From start to finish, the production of metal products is one of the most energy-intensive industries in the world. As a result, improving both energy and production efficiency, while also ensuring product quality, is likely at the top of any manufacturer’s to-do list. When it comes to heat treating, however, understanding the way the furnace works is key to optimizing the process. Fortunately, this understanding can be achieved with thermal profiling.

 

What is temperature profiling?

As mentioned, the first step in understanding and optimizing any heat-treatment process is temperature profiling, which is essentially the continuous reading and recording of product temperature and/or ambient air at a number of points throughout the furnace.

These readings are stored on a datalogger (Figs. 1 and 2), which moves with the product through the furnace while being protected by an insulated enclosure. This enclosure is called a thermal barrier (Figs. 3 and 4) and is designed to repeatedly keep the logger safely within its operating range, even at the most extreme operating temperatures.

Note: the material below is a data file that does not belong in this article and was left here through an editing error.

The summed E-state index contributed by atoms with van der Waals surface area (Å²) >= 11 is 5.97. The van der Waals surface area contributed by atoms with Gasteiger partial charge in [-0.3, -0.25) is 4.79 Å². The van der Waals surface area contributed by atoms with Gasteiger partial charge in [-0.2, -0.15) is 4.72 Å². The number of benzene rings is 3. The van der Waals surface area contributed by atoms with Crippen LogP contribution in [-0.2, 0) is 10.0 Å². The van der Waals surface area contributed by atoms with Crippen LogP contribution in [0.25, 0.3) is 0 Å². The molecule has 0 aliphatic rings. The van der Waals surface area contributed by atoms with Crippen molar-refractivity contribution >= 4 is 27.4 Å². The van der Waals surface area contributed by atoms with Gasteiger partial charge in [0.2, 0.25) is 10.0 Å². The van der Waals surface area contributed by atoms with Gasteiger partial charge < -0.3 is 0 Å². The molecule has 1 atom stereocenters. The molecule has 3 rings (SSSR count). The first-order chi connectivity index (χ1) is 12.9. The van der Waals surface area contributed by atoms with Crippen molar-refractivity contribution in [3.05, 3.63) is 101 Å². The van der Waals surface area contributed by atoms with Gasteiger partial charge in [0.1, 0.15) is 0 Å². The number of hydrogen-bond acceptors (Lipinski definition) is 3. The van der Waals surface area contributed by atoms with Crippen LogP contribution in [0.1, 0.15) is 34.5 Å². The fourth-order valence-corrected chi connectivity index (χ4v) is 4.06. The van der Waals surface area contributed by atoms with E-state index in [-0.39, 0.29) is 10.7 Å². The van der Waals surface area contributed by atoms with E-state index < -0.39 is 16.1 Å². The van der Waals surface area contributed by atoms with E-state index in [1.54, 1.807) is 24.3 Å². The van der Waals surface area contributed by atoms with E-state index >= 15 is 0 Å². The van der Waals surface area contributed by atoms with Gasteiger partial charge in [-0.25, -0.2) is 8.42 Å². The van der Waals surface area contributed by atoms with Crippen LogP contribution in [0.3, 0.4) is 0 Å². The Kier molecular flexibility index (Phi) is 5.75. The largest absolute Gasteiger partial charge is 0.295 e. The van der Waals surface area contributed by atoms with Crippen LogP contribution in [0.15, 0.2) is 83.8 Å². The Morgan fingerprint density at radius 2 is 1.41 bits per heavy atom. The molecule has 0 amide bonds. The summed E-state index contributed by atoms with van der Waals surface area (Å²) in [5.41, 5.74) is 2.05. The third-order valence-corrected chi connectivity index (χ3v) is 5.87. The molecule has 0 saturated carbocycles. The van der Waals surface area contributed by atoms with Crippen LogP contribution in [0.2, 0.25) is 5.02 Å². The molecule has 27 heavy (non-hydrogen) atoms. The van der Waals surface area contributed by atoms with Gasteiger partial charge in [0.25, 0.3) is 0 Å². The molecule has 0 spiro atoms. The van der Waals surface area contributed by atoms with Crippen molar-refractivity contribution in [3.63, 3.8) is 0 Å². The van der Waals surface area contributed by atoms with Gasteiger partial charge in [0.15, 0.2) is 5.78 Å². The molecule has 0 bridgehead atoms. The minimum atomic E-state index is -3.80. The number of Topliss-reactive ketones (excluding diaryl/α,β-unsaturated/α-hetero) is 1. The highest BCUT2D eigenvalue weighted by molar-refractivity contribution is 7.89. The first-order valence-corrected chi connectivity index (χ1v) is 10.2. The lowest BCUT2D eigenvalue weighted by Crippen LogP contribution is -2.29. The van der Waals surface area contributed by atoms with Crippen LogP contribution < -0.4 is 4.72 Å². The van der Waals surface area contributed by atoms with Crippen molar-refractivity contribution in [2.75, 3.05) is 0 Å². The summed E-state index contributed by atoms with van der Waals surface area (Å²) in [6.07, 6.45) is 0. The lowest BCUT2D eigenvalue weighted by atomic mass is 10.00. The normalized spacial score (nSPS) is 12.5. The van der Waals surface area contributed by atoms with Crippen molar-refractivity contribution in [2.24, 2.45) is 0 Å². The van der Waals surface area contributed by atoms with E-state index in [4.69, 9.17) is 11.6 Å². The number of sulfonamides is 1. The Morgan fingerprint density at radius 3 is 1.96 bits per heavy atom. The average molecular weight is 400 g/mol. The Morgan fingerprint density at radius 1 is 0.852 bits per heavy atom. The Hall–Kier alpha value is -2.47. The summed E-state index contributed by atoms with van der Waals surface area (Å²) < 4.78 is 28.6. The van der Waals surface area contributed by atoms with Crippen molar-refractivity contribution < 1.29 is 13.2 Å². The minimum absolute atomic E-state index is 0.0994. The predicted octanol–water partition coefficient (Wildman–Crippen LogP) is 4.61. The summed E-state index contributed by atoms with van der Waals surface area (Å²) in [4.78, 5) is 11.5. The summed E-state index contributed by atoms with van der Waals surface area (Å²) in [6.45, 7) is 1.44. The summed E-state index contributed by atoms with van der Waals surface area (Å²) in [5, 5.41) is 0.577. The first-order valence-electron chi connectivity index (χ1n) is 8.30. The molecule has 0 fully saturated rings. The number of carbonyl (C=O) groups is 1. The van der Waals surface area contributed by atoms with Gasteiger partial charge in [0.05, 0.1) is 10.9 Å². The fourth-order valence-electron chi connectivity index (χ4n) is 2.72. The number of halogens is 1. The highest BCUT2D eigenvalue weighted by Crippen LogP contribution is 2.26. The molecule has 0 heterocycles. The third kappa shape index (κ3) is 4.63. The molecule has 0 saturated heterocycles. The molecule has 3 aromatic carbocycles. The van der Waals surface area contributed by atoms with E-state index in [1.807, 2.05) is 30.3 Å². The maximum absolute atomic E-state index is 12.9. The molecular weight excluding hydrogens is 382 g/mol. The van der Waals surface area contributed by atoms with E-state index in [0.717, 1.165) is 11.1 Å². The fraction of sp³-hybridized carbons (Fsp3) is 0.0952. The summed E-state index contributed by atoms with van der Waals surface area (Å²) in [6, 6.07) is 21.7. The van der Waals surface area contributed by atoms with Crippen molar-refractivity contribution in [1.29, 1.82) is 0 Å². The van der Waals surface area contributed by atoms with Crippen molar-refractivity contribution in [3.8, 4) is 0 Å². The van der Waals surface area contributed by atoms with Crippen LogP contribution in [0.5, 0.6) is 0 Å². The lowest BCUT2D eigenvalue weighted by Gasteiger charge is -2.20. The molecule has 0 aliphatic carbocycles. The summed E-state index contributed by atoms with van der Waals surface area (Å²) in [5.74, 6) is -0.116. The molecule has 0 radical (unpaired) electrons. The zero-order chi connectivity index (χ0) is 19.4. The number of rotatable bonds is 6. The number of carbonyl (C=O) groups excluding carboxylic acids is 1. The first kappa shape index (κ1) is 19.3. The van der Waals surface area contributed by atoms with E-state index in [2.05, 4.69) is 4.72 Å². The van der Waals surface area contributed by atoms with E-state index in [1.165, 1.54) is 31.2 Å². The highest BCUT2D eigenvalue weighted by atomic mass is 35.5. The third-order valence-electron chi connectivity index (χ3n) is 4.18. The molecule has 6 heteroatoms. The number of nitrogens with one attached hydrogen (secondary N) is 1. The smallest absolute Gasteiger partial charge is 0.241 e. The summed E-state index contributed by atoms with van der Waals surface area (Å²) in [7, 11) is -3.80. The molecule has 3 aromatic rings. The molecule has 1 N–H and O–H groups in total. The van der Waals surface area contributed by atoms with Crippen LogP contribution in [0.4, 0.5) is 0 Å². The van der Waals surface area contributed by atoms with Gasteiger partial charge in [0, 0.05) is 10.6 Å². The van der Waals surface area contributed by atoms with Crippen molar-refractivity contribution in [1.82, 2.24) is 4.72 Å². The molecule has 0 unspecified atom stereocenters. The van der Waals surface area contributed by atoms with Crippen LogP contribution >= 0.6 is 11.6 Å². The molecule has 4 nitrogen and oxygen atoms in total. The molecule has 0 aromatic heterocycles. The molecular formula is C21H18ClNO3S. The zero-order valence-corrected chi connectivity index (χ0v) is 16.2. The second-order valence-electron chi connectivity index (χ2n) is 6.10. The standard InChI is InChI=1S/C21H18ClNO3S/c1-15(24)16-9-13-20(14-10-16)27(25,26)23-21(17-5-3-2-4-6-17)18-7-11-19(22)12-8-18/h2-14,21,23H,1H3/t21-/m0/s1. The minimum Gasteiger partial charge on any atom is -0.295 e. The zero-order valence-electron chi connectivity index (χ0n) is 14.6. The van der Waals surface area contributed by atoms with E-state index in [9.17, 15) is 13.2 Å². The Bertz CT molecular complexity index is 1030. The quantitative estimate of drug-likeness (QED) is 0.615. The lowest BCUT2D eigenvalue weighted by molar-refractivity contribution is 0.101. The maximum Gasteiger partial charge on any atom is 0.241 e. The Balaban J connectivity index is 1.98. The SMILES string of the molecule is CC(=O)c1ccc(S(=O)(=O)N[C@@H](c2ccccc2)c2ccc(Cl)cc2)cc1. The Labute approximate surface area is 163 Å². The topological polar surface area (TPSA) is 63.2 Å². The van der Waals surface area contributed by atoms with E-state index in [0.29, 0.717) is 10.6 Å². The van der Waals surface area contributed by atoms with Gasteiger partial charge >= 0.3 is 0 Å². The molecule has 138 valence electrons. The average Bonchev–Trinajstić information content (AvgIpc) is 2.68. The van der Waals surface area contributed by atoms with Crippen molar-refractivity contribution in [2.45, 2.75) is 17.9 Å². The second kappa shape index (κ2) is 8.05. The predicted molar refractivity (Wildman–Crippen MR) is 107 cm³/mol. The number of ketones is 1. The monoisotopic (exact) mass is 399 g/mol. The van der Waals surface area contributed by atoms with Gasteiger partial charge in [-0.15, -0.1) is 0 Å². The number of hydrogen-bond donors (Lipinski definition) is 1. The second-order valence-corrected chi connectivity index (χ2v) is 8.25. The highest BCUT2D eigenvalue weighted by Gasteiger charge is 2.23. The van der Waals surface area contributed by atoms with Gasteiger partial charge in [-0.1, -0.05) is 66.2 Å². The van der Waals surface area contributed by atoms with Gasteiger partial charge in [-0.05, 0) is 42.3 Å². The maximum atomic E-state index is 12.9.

Once the data is downloaded from the datalogger or retrieved via radio frequency (RF) telemetry, process engineers are able to analyze an in-depth time-temperature profile that showcases the temperatures the product experienced throughout the entire heating process. This information is the critical piece to any puzzling heating operation because, in its simplest form, it displays how hot the product became and for how long. It also displays at what temperatures it reached and at what point.

Process engineers know exactly what the perfect profile of each product should be because variations in that profile could indicate a potential problem to them. They are also able to verify products are reaching quality standards, increase throughput, improve costs associated with energy used by the furnace and more.

 

Temperature Profiling vs. Alternatives

While control thermocouples placed throughout the furnace can inform process engineers how the furnace is operating, they do not provide a complete picture of the process. Control thermocouples only provide furnace ambient temperatures and do not allow for direct product-temperature measurement. This is also critical because heating rate is often dictated by the product’s geometry.